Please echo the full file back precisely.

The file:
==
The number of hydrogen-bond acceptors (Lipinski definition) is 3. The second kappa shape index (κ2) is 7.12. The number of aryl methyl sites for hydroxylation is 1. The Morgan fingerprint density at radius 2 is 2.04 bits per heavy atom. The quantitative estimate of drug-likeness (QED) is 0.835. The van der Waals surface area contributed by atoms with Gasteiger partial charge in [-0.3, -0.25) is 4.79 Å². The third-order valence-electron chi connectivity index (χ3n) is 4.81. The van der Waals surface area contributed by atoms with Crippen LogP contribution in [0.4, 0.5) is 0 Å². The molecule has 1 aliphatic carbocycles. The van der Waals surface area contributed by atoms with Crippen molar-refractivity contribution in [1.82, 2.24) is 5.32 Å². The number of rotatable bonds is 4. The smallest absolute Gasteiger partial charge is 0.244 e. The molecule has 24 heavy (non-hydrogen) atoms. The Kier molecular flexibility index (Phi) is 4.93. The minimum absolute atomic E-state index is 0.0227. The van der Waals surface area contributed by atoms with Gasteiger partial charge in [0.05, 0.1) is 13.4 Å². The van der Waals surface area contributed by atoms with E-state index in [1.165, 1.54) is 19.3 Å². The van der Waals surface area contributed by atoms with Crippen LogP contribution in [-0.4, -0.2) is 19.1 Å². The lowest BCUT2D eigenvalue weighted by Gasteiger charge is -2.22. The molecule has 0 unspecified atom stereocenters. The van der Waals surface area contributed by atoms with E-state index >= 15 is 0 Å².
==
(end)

The number of hydrogen-bond acceptors (Lipinski definition) is 3. The second kappa shape index (κ2) is 7.12. The number of aryl methyl sites for hydroxylation is 1. The Morgan fingerprint density at radius 2 is 2.04 bits per heavy atom. The quantitative estimate of drug-likeness (QED) is 0.835. The van der Waals surface area contributed by atoms with Gasteiger partial charge in [-0.3, -0.25) is 4.79 Å². The third-order valence-electron chi connectivity index (χ3n) is 4.81. The van der Waals surface area contributed by atoms with Crippen LogP contribution in [0.4, 0.5) is 0 Å². The molecule has 1 aliphatic carbocycles. The van der Waals surface area contributed by atoms with Crippen molar-refractivity contribution in [1.82, 2.24) is 5.32 Å². The number of rotatable bonds is 4. The smallest absolute Gasteiger partial charge is 0.244 e. The molecule has 24 heavy (non-hydrogen) atoms. The Kier molecular flexibility index (Phi) is 4.93. The minimum absolute atomic E-state index is 0.0227. The van der Waals surface area contributed by atoms with Gasteiger partial charge in [0.05, 0.1) is 13.4 Å². The van der Waals surface area contributed by atoms with E-state index in [1.165, 1.54) is 19.3 Å². The van der Waals surface area contributed by atoms with Crippen LogP contribution in [-0.4, -0.2) is 19.1 Å². The lowest BCUT2D eigenvalue weighted by Gasteiger charge is -2.22. The molecule has 0 unspecified atom stereocenters. The van der Waals surface area contributed by atoms with E-state index >= 15 is 0 Å².